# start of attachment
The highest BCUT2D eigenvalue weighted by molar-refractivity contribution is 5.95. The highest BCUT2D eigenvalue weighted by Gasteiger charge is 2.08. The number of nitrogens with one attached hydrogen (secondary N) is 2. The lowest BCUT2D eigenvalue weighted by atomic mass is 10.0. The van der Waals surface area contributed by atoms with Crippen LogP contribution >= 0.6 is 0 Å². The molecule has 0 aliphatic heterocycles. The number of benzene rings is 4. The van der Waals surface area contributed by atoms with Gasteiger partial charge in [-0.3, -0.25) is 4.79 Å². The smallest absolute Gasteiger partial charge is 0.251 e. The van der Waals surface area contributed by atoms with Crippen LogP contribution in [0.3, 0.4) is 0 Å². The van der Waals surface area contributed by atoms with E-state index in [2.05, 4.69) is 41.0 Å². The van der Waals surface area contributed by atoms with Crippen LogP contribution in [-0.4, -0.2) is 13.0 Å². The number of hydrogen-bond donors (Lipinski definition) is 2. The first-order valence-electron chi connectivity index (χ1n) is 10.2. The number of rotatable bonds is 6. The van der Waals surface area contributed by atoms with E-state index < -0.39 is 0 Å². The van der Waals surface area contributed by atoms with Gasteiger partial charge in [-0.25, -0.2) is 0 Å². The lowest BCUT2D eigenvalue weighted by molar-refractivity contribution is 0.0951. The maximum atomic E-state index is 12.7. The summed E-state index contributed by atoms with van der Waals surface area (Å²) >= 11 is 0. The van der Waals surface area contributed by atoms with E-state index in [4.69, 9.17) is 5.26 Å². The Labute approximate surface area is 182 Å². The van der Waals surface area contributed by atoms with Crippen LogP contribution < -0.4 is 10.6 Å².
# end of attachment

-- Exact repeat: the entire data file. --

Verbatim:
The highest BCUT2D eigenvalue weighted by molar-refractivity contribution is 5.95. The highest BCUT2D eigenvalue weighted by Gasteiger charge is 2.08. The number of nitrogens with one attached hydrogen (secondary N) is 2. The lowest BCUT2D eigenvalue weighted by atomic mass is 10.0. The van der Waals surface area contributed by atoms with Crippen LogP contribution >= 0.6 is 0 Å². The molecule has 0 aliphatic heterocycles. The number of benzene rings is 4. The van der Waals surface area contributed by atoms with Gasteiger partial charge in [-0.3, -0.25) is 4.79 Å². The smallest absolute Gasteiger partial charge is 0.251 e. The van der Waals surface area contributed by atoms with Crippen LogP contribution in [0.3, 0.4) is 0 Å². The van der Waals surface area contributed by atoms with E-state index in [2.05, 4.69) is 41.0 Å². The van der Waals surface area contributed by atoms with Crippen LogP contribution in [-0.4, -0.2) is 13.0 Å². The number of hydrogen-bond donors (Lipinski definition) is 2. The first-order valence-electron chi connectivity index (χ1n) is 10.2. The number of rotatable bonds is 6. The van der Waals surface area contributed by atoms with E-state index < -0.39 is 0 Å². The van der Waals surface area contributed by atoms with Gasteiger partial charge in [-0.25, -0.2) is 0 Å². The lowest BCUT2D eigenvalue weighted by molar-refractivity contribution is 0.0951. The maximum atomic E-state index is 12.7. The summed E-state index contributed by atoms with van der Waals surface area (Å²) >= 11 is 0. The van der Waals surface area contributed by atoms with E-state index in [4.69, 9.17) is 5.26 Å². The Labute approximate surface area is 182 Å². The van der Waals surface area contributed by atoms with Crippen LogP contribution < -0.4 is 10.6 Å².